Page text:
The Baijnath temple, a beautiful example of early medieval north Indian temple architecture known as the Nagara style, has seen uninterrupted worship since its construction in the 13th century.
"For the past two years, the temple roof has been leaking, but the problem got acute this monsoon," temple priest Uma Kant told IANS. He said most of the inside walls have developed moulds and wet rot has set in.
Thousands of devotees from India and abroad visit the temple every year. The temple town is located at an altitude of 4,311 feet amid the scenic Dhauladhar mountain range of the Himalayas and some 60 km from the district headquarters town of Kangra.
Temple officials said chemical washing of walls and roofs was carried out by the ASI three years back and since then pores have developed on the roof's surface.
ASI superintendent Zulfikar Ali, who is based in Shimla, said a team would visit the temple built in 1204 A.D. to examine the seepage problem.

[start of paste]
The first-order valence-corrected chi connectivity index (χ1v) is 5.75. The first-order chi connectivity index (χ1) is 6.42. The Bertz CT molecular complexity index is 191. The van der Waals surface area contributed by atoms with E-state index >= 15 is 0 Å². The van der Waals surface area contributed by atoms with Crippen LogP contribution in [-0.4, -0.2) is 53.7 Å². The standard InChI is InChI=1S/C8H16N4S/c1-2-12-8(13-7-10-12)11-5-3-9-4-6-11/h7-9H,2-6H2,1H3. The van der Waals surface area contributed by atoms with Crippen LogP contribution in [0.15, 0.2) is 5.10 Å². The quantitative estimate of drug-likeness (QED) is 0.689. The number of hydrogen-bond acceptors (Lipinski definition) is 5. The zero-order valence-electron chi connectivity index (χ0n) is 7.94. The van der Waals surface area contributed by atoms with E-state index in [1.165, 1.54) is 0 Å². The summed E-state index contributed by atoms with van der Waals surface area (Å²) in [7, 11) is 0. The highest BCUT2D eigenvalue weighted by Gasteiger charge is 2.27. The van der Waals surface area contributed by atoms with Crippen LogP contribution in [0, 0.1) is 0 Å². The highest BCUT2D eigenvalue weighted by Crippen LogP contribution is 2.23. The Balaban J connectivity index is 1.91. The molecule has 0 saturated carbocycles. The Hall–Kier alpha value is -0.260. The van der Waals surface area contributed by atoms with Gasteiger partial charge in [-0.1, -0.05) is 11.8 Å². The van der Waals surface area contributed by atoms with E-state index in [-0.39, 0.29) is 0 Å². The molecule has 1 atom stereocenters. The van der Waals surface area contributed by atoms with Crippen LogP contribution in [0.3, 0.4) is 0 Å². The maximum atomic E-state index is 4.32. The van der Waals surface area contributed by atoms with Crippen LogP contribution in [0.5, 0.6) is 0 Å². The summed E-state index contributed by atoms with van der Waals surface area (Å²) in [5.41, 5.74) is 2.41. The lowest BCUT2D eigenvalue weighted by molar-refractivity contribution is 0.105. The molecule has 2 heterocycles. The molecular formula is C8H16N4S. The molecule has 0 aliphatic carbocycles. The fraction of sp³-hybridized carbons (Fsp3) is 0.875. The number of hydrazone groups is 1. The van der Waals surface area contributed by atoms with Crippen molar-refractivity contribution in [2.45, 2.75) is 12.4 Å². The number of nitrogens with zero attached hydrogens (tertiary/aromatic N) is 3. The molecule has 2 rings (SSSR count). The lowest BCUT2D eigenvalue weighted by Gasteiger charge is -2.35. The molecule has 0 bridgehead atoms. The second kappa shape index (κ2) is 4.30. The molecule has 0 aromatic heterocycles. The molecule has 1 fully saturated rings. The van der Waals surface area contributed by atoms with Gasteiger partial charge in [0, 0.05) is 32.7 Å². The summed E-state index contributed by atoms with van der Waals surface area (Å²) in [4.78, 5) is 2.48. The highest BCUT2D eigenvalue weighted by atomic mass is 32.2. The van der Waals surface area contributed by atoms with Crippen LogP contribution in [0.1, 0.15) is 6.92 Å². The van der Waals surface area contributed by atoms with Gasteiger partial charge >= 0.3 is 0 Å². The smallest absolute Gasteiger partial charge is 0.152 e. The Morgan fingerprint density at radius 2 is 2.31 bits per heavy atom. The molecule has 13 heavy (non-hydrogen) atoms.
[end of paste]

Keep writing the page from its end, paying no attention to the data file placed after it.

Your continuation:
"Repair and conservation work of all heritage buildings is an ongoing process. If the problem (in the temple) is acute, we will start repair work soon after the monsoon. Otherwise, the work will be done before the next monsoon," Ali told IANS.
Raja Sansar Chand, the then Katoch ruler of Kangra, renovated the temple in the 19th century. Union Culture Minister Chandresh Kumari Katoch, who represents Rajasthan's Jodhpur constituency in the Lok Sabha, is married into the erstwhile Kangra royal family.
The temple withstood the most devastating earthquake in 1905 in the Kangra Valley that killed more than 20,000 people in the region.
Locals believe burning the effigy of Ravana on Dussehra will bring bad luck and invite the wrath of Lord Shiva.
"This is the place where Ravana meditated for years to appease Lord Shiva. Burning his effigy and celebrating the festival means incurring the wrath of Shiva," Prem Parshad Pandit, former member-secretary of the high-powered committee of Himachal temples, told IANS.
"There is also a myth that anybody from the town who participates in the effigy-burning ceremony will die an unnatural death. The fear of death is so strong that residents prefer to stay away from any kind of celebrations," he added.
(Vishal Gulati can be contacted at firstname.lastname@example.org)
--IANS (Posted on 13-10-2013)